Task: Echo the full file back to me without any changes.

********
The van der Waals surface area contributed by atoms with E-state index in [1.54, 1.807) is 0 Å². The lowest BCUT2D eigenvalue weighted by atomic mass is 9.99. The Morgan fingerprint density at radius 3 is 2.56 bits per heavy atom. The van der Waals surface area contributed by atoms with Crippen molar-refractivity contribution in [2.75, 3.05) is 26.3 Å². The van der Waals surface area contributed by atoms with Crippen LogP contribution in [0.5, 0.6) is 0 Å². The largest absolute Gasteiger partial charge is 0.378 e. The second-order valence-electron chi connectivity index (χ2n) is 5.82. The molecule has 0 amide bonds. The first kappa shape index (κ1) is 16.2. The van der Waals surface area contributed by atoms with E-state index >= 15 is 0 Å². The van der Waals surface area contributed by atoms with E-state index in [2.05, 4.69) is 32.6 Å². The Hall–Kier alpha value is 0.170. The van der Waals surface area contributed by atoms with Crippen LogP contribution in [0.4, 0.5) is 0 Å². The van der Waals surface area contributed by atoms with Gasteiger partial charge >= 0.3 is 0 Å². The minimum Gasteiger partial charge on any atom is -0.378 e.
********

The van der Waals surface area contributed by atoms with E-state index in [1.54, 1.807) is 0 Å². The lowest BCUT2D eigenvalue weighted by atomic mass is 9.99. The Morgan fingerprint density at radius 3 is 2.56 bits per heavy atom. The van der Waals surface area contributed by atoms with Crippen molar-refractivity contribution in [2.75, 3.05) is 26.3 Å². The van der Waals surface area contributed by atoms with Crippen LogP contribution in [0.5, 0.6) is 0 Å². The largest absolute Gasteiger partial charge is 0.378 e. The second-order valence-electron chi connectivity index (χ2n) is 5.82. The molecule has 0 amide bonds. The first kappa shape index (κ1) is 16.2. The van der Waals surface area contributed by atoms with E-state index >= 15 is 0 Å². The van der Waals surface area contributed by atoms with E-state index in [2.05, 4.69) is 32.6 Å². The Hall–Kier alpha value is 0.170. The van der Waals surface area contributed by atoms with Crippen LogP contribution in [0.4, 0.5) is 0 Å². The van der Waals surface area contributed by atoms with Gasteiger partial charge >= 0.3 is 0 Å². The minimum Gasteiger partial charge on any atom is -0.378 e.